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Explain how and why family forms have changed in Britain.

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Introduction

Explain how and why family forms have changed in Britain. Family forms have changed dramatically in Britain throughout time. Single parent families, co-habitation and same sex relationships are now becoming the norm but this was not always the case. Culture and society pay a large part in family forms in Britain and Europe and the following essay will provide a breakdown of the changes throughout the years. In Europe in the middle ages, it is deemed that nobody married for love. There was a medieval saying "to love ones wife with ones emotions is adultery". Men and women married usually to keep property in the hands of the family or to raise children to work in the family farm. Romantic love was regarded as at best a weakness and at worst a kind of sickness (Giddens, 2006). It was only in the late eighteenth century when the concept of romantic love made its presence. In Britain today it is deemed the norm for people to marry out of love. It is also deemed the norm to be prosecuted for polygamy if married to more than one person but it is regarded as deviant behaviour to have relationships with several partners at the same time whilst one is unmarried. This is not the case in all countries. George Murdock (1949) found that polygamy was permitted 80% of the time. ...read more.

Middle

It can be argued, that as a result, there are fewer bonds to unite its members. N. Dennis suggests that the specialisation of function that characterises the modern family will lead to increased marital breakdown. In 2007 the provisional divorce rate in England and Wales fell to 11.9 divorcing people per 1,000 married population compared with the 2006 figure of 12.2. The divorce rates is at its lowest level since 1981 (www.divorce-online.co.uk). For the fifth consecutive year, both men and women in their late twenties had the highest divorce rates of all five-year age groups. In 2007 there were 26.6 divorces per 1,000 married men aged 25-29 and 26.9 divorces per 1,000 married women aged 25-29. Since 1997 (www.divorce-online.co.uk). Since 1997 the average age at divorce in England and Wales has risen from 40.2 to 43.7 years for men and from 37.7 to 41.2 years for women, partly reflecting the rise in age at marriage. One in five men and women divorcing in 2007 had a previous marriage ending in divorce. This proportion has doubled in 27 years (www.divorce-online.co.uk). In Willmott and Young's (1957) study of family life they argued that the extended family (supposedly superseded by the nuclear family in an era of advanced industrialisation) remained an important part of peoples lives. Kinship ties provided a strong network of assistance across a range of areas such as childcare, finance and emotional support. ...read more.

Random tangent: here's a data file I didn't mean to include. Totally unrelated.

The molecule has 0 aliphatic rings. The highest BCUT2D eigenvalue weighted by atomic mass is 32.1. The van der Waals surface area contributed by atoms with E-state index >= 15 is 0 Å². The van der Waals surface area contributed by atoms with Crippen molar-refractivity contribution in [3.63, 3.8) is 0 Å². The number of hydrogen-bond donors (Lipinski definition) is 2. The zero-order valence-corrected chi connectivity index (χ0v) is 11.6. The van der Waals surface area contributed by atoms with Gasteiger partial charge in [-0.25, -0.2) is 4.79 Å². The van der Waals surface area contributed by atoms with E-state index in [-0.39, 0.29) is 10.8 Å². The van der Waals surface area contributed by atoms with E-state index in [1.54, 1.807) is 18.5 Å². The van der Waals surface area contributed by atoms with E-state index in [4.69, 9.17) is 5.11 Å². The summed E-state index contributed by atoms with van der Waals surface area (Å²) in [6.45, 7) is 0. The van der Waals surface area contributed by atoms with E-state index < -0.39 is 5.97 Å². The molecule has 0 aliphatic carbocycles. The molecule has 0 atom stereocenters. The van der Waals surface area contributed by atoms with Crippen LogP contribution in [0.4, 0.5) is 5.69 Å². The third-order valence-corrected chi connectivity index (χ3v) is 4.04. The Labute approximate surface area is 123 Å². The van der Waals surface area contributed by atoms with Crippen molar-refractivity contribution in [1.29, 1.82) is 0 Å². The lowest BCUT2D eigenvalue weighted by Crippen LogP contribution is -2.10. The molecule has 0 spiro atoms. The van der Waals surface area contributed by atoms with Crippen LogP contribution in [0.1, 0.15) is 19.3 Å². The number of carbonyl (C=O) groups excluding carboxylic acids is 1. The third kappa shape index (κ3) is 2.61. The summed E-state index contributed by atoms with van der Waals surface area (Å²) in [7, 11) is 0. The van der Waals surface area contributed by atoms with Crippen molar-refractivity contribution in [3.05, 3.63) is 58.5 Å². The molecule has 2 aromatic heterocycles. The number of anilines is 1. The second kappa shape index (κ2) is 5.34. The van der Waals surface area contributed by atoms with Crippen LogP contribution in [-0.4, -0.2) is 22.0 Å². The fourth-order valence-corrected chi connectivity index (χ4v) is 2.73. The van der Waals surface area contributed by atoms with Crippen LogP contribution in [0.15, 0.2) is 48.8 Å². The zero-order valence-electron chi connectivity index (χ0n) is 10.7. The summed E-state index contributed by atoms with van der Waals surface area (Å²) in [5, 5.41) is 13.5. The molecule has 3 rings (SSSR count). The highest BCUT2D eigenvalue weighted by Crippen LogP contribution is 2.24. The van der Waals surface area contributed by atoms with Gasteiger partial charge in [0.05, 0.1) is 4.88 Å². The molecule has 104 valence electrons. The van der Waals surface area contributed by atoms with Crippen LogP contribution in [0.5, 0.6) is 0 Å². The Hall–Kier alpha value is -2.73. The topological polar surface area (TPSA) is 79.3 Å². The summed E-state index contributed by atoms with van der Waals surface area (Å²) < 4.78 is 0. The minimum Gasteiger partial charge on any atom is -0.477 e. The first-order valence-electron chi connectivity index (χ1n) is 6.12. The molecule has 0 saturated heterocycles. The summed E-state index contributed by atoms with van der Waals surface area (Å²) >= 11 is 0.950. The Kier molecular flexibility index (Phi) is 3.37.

Conclusion

Eli Zaretsky also made the point that as the family consumes the products of the workers this creates an economy and this ensures that capitalism continues. Marxist-Feminist Margret Benson (1972) stated that "the amount of unpaid labour performed by women is very large and very profitable to those who own the means of the production. To pay women for (house) would involve massive wage scales, would involve a massive re-distribution of wealth. At present, the support of the mainly is a hidden tax on the wage earner - his wage buys the labour power of two people". Feminists have sought to show the presence of unequal power relationships within the family means that certain members tend to benefit more than others. Feminist Sociologists have undertaken studies on the way the domestic tasks, such as child care and housework, are shared between men and women. They have investigated the validity of the claims such as that of the "symmetrical family" (Young and Wilmot 1973) the belief that over time, families are becoming more egalitarian in the distribution of roles and responsibilities. In summary family forms have changed a great deal in Britain with marriage no longer being the basis for union between two people. Divorce and single parent families are becoming more and more normal. As we have seen, as a result of the economic downturn, families are reverting back to their families for support and this is an example of how family forms are constantly undergoing change. ...read more.

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